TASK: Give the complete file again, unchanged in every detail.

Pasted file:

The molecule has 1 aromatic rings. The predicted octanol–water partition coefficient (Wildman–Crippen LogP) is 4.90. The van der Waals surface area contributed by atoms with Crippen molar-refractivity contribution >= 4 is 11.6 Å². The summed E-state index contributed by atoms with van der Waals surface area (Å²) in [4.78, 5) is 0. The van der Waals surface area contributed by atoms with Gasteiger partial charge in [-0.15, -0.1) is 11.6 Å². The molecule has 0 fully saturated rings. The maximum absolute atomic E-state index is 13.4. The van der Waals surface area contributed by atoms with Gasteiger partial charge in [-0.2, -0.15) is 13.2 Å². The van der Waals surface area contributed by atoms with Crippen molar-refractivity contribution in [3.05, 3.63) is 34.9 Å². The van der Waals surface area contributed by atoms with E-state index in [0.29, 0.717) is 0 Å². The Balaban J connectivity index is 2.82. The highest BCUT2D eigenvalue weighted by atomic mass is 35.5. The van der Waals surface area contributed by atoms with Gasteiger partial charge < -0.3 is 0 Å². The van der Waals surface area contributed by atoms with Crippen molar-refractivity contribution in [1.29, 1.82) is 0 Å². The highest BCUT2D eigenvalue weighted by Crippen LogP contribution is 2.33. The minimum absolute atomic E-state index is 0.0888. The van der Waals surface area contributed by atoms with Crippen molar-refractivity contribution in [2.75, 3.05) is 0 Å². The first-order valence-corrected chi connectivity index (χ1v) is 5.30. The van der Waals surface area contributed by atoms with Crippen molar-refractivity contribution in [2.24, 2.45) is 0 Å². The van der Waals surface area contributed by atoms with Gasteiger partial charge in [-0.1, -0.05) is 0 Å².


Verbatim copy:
The molecule has 1 aromatic rings. The predicted octanol–water partition coefficient (Wildman–Crippen LogP) is 4.90. The van der Waals surface area contributed by atoms with Crippen molar-refractivity contribution >= 4 is 11.6 Å². The summed E-state index contributed by atoms with van der Waals surface area (Å²) in [4.78, 5) is 0. The van der Waals surface area contributed by atoms with Gasteiger partial charge in [-0.15, -0.1) is 11.6 Å². The molecule has 0 fully saturated rings. The maximum absolute atomic E-state index is 13.4. The van der Waals surface area contributed by atoms with Gasteiger partial charge in [-0.2, -0.15) is 13.2 Å². The van der Waals surface area contributed by atoms with Crippen molar-refractivity contribution in [3.05, 3.63) is 34.9 Å². The van der Waals surface area contributed by atoms with E-state index in [0.29, 0.717) is 0 Å². The Balaban J connectivity index is 2.82. The highest BCUT2D eigenvalue weighted by atomic mass is 35.5. The van der Waals surface area contributed by atoms with Gasteiger partial charge < -0.3 is 0 Å². The van der Waals surface area contributed by atoms with Crippen molar-refractivity contribution in [1.29, 1.82) is 0 Å². The highest BCUT2D eigenvalue weighted by Crippen LogP contribution is 2.33. The minimum absolute atomic E-state index is 0.0888. The van der Waals surface area contributed by atoms with Crippen molar-refractivity contribution in [2.75, 3.05) is 0 Å². The first-order valence-corrected chi connectivity index (χ1v) is 5.30. The van der Waals surface area contributed by atoms with Crippen molar-refractivity contribution in [2.24, 2.45) is 0 Å². The van der Waals surface area contributed by atoms with Gasteiger partial charge in [-0.1, -0.05) is 0 Å².